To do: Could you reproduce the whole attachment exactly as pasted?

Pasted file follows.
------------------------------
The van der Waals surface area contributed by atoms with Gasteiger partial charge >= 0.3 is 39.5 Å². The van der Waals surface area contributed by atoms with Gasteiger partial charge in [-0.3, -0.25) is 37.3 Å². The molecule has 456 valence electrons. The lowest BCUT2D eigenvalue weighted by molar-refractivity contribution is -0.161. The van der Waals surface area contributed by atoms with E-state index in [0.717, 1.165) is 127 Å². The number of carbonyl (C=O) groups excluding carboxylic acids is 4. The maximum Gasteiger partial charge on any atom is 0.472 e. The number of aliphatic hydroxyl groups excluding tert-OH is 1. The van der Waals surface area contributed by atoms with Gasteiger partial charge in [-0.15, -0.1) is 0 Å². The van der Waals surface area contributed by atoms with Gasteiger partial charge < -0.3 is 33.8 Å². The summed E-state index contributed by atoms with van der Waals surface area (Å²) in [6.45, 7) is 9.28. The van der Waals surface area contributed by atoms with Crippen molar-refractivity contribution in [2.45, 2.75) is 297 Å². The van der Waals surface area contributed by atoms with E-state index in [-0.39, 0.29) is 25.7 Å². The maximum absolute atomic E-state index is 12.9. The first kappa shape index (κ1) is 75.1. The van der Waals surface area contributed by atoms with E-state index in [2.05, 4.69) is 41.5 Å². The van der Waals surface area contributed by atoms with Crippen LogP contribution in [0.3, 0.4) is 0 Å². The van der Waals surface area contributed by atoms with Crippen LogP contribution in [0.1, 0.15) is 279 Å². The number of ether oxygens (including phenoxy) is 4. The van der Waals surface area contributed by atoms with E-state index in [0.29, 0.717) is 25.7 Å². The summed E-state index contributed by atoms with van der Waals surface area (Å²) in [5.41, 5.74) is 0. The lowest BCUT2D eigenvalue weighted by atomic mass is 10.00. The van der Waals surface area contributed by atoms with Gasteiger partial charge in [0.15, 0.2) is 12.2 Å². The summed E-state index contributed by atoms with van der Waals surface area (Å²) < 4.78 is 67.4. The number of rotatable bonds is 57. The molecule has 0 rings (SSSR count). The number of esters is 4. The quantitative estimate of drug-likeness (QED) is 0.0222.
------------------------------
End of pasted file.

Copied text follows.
The van der Waals surface area contributed by atoms with Gasteiger partial charge >= 0.3 is 39.5 Å². The van der Waals surface area contributed by atoms with Gasteiger partial charge in [-0.3, -0.25) is 37.3 Å². The molecule has 456 valence electrons. The lowest BCUT2D eigenvalue weighted by molar-refractivity contribution is -0.161. The van der Waals surface area contributed by atoms with E-state index in [0.717, 1.165) is 127 Å². The number of carbonyl (C=O) groups excluding carboxylic acids is 4. The maximum Gasteiger partial charge on any atom is 0.472 e. The number of aliphatic hydroxyl groups excluding tert-OH is 1. The van der Waals surface area contributed by atoms with Gasteiger partial charge in [-0.15, -0.1) is 0 Å². The van der Waals surface area contributed by atoms with Gasteiger partial charge < -0.3 is 33.8 Å². The summed E-state index contributed by atoms with van der Waals surface area (Å²) in [6.45, 7) is 9.28. The van der Waals surface area contributed by atoms with Crippen molar-refractivity contribution in [2.45, 2.75) is 297 Å². The van der Waals surface area contributed by atoms with E-state index in [-0.39, 0.29) is 25.7 Å². The maximum absolute atomic E-state index is 12.9. The first kappa shape index (κ1) is 75.1. The van der Waals surface area contributed by atoms with E-state index in [2.05, 4.69) is 41.5 Å². The van der Waals surface area contributed by atoms with Crippen LogP contribution in [0.3, 0.4) is 0 Å². The van der Waals surface area contributed by atoms with Crippen LogP contribution in [0.1, 0.15) is 279 Å². The number of ether oxygens (including phenoxy) is 4. The van der Waals surface area contributed by atoms with E-state index in [0.29, 0.717) is 25.7 Å². The summed E-state index contributed by atoms with van der Waals surface area (Å²) in [5.41, 5.74) is 0. The lowest BCUT2D eigenvalue weighted by atomic mass is 10.00. The van der Waals surface area contributed by atoms with Gasteiger partial charge in [0.15, 0.2) is 12.2 Å². The summed E-state index contributed by atoms with van der Waals surface area (Å²) < 4.78 is 67.4. The number of rotatable bonds is 57. The molecule has 0 rings (SSSR count). The number of esters is 4. The quantitative estimate of drug-likeness (QED) is 0.0222.